Warner decides not to appeal against Cricket Australia ban

Sunrisers Hyderabad are not concerned that they are without David Warner following his involvement in Australia's ball-tampering scandal.

Axed Australia vice-captain David Warner has opted not to appeal against the 12-month suspension handed down by Cricket Australia (CA) for his role in the ball-tampering plot scandal during the third Test with South Africa.

The 31-year-old was deemed to have instigated the plan to alter the condition of the ball in Cape Town, where Cameron Bancroft used sandpaper to rough it up on day three against the Proteas.

Former captain Steve Smith was also banned for 12 months having had knowledge of the plot, while Bancroft received a ninth-month suspension.

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Head coach Darren Lehmann stepped down following the fourth Test, which South Africa won by 492 runs to seal a 3-1 series triumph, despite being cleared of any wrongdoing.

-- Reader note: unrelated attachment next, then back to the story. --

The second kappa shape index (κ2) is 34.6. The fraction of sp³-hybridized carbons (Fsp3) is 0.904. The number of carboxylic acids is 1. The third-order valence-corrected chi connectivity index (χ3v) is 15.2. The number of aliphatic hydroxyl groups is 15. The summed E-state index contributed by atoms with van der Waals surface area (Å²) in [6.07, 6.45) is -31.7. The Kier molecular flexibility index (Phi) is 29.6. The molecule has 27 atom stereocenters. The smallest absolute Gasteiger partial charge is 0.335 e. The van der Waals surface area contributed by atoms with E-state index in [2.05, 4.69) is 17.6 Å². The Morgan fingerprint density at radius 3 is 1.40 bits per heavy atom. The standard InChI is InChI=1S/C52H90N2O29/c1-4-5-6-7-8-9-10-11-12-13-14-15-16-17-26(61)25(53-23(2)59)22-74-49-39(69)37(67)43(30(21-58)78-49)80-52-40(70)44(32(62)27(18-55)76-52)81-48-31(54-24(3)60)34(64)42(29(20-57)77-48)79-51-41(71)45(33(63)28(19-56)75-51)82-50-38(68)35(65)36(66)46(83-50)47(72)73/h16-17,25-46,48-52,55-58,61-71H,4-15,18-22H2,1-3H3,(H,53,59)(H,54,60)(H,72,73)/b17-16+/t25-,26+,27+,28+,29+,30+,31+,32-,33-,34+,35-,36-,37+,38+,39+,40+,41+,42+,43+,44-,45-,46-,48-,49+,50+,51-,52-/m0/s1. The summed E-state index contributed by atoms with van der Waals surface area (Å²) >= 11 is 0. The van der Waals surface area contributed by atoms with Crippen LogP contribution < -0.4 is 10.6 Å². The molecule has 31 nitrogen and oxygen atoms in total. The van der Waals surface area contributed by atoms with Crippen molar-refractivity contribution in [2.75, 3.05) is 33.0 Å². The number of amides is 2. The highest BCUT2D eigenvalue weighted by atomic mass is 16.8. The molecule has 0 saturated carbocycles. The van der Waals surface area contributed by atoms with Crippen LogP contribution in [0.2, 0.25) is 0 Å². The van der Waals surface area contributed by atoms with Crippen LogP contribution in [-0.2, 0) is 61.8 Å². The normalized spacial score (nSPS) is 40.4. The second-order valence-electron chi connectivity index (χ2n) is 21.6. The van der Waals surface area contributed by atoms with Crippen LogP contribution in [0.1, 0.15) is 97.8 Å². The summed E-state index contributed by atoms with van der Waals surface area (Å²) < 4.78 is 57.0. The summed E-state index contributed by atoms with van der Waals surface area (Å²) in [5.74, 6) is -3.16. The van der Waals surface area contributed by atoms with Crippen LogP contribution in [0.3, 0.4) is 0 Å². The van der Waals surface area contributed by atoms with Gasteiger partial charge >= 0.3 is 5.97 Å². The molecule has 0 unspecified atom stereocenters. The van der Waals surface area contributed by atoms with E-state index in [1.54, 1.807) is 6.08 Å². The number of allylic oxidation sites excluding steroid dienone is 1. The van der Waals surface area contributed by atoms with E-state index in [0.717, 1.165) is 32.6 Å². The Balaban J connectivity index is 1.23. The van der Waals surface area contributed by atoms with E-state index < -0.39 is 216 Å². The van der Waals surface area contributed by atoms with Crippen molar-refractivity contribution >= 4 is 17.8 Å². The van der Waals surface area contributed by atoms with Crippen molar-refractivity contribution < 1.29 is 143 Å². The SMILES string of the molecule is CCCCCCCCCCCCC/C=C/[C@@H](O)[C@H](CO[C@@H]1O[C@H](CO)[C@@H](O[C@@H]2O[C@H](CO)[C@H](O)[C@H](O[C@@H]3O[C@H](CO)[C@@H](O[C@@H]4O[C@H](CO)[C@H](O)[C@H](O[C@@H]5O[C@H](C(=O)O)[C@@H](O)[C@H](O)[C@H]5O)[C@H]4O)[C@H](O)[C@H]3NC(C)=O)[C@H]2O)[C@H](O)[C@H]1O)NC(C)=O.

Smith and Bancroft decided not to appeal against their suspensions and Warner followed suit on Thursday, tweeting that he accepts CA's punishment.

"I have today let Cricket Australia know that I fully accept the sanctions imposed on me," wrote Warner.

"I am truly sorry for my actions and will now do everything I can to be a better person, team-mate and role model."

Warner, who will never be considered for leadership duties within the Australia team again, endured a frustrating tour of South Africa.

He was hit with a Level 2 breach of ICC regulations following a heated confrontation with South Africa wicketkeeper Quinton de Kock during the opening Test of the four-match series.

Warner, who was fined 75 per cent of his match fee and given three demerit points, later revealed a "vile and disgusting" comment was made about his wife, leading to him reacting as the players made their way up the stairs for tea on the fourth day last month.